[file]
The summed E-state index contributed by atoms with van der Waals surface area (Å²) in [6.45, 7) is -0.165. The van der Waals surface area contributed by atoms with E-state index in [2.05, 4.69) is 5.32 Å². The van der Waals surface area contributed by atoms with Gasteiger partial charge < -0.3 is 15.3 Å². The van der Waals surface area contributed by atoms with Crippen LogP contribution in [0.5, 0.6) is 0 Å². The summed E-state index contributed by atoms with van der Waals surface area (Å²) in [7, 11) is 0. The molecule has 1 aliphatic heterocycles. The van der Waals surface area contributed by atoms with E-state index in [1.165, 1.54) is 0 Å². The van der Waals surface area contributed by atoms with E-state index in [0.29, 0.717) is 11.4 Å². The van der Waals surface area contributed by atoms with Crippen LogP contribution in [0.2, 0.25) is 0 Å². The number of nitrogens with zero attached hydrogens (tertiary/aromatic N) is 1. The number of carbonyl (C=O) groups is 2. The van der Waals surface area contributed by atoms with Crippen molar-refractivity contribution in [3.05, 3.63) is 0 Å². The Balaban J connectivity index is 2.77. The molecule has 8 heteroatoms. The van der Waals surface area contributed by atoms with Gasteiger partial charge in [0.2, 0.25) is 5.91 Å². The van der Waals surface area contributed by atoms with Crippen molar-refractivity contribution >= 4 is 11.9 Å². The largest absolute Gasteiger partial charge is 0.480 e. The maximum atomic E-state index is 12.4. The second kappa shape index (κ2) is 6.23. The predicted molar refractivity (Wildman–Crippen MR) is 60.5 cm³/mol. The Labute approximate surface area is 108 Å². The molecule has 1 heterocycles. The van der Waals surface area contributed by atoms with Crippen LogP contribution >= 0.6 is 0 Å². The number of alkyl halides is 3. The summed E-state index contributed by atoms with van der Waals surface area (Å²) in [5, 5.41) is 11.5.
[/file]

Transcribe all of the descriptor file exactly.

The summed E-state index contributed by atoms with van der Waals surface area (Å²) in [6.45, 7) is -0.165. The van der Waals surface area contributed by atoms with E-state index in [2.05, 4.69) is 5.32 Å². The van der Waals surface area contributed by atoms with Gasteiger partial charge < -0.3 is 15.3 Å². The van der Waals surface area contributed by atoms with Crippen LogP contribution in [0.5, 0.6) is 0 Å². The summed E-state index contributed by atoms with van der Waals surface area (Å²) in [7, 11) is 0. The molecule has 1 aliphatic heterocycles. The van der Waals surface area contributed by atoms with E-state index in [1.165, 1.54) is 0 Å². The van der Waals surface area contributed by atoms with E-state index in [0.29, 0.717) is 11.4 Å². The van der Waals surface area contributed by atoms with Crippen LogP contribution in [0.2, 0.25) is 0 Å². The number of nitrogens with zero attached hydrogens (tertiary/aromatic N) is 1. The number of carbonyl (C=O) groups is 2. The van der Waals surface area contributed by atoms with Crippen molar-refractivity contribution in [3.05, 3.63) is 0 Å². The Balaban J connectivity index is 2.77. The molecule has 8 heteroatoms. The van der Waals surface area contributed by atoms with Gasteiger partial charge in [0.2, 0.25) is 5.91 Å². The van der Waals surface area contributed by atoms with Crippen molar-refractivity contribution >= 4 is 11.9 Å². The largest absolute Gasteiger partial charge is 0.480 e. The maximum atomic E-state index is 12.4. The second kappa shape index (κ2) is 6.23. The predicted molar refractivity (Wildman–Crippen MR) is 60.5 cm³/mol. The Labute approximate surface area is 108 Å². The molecule has 1 heterocycles. The van der Waals surface area contributed by atoms with Crippen LogP contribution >= 0.6 is 0 Å². The number of alkyl halides is 3. The summed E-state index contributed by atoms with van der Waals surface area (Å²) in [5, 5.41) is 11.5.